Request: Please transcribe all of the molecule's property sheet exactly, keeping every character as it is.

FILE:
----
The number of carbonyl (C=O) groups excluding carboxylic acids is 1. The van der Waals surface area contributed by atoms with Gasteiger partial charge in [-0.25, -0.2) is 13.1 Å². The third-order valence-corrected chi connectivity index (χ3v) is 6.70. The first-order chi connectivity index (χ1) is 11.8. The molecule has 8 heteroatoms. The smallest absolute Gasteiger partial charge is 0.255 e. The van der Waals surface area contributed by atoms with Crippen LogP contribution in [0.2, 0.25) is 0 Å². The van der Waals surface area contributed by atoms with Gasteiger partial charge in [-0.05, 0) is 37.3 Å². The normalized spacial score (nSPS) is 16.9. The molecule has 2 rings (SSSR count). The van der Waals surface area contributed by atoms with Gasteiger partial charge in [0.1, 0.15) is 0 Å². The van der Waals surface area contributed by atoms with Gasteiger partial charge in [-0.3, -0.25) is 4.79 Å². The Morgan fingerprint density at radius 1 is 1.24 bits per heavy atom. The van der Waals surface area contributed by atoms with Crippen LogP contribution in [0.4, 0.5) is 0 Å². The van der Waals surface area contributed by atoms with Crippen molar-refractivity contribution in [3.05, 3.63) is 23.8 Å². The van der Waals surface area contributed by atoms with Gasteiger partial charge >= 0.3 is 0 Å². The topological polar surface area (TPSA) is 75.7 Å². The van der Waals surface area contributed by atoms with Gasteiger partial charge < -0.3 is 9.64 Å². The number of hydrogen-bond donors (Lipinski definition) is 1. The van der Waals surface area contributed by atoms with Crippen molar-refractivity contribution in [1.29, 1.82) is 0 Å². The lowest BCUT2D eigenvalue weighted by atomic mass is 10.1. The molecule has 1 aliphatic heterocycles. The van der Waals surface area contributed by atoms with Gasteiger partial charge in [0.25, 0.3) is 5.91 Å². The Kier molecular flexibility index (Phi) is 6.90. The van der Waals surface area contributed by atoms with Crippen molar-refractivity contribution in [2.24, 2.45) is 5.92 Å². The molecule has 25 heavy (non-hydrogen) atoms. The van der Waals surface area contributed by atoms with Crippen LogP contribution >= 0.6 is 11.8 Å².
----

The number of carbonyl (C=O) groups excluding carboxylic acids is 1. The van der Waals surface area contributed by atoms with Gasteiger partial charge in [-0.25, -0.2) is 13.1 Å². The third-order valence-corrected chi connectivity index (χ3v) is 6.70. The first-order chi connectivity index (χ1) is 11.8. The molecule has 8 heteroatoms. The smallest absolute Gasteiger partial charge is 0.255 e. The van der Waals surface area contributed by atoms with Crippen LogP contribution in [0.2, 0.25) is 0 Å². The van der Waals surface area contributed by atoms with Gasteiger partial charge in [-0.05, 0) is 37.3 Å². The normalized spacial score (nSPS) is 16.9. The molecule has 2 rings (SSSR count). The van der Waals surface area contributed by atoms with Gasteiger partial charge in [0.1, 0.15) is 0 Å². The van der Waals surface area contributed by atoms with Gasteiger partial charge in [-0.3, -0.25) is 4.79 Å². The Morgan fingerprint density at radius 1 is 1.24 bits per heavy atom. The van der Waals surface area contributed by atoms with Crippen LogP contribution in [0.4, 0.5) is 0 Å². The van der Waals surface area contributed by atoms with Crippen molar-refractivity contribution in [3.05, 3.63) is 23.8 Å². The van der Waals surface area contributed by atoms with Gasteiger partial charge >= 0.3 is 0 Å². The topological polar surface area (TPSA) is 75.7 Å². The van der Waals surface area contributed by atoms with Gasteiger partial charge < -0.3 is 9.64 Å². The number of hydrogen-bond donors (Lipinski definition) is 1. The van der Waals surface area contributed by atoms with Crippen molar-refractivity contribution in [1.29, 1.82) is 0 Å². The lowest BCUT2D eigenvalue weighted by atomic mass is 10.1. The molecule has 1 aliphatic heterocycles. The van der Waals surface area contributed by atoms with Gasteiger partial charge in [0.25, 0.3) is 5.91 Å². The Kier molecular flexibility index (Phi) is 6.90. The van der Waals surface area contributed by atoms with Crippen molar-refractivity contribution in [2.24, 2.45) is 5.92 Å². The molecule has 25 heavy (non-hydrogen) atoms. The van der Waals surface area contributed by atoms with Crippen LogP contribution >= 0.6 is 11.8 Å².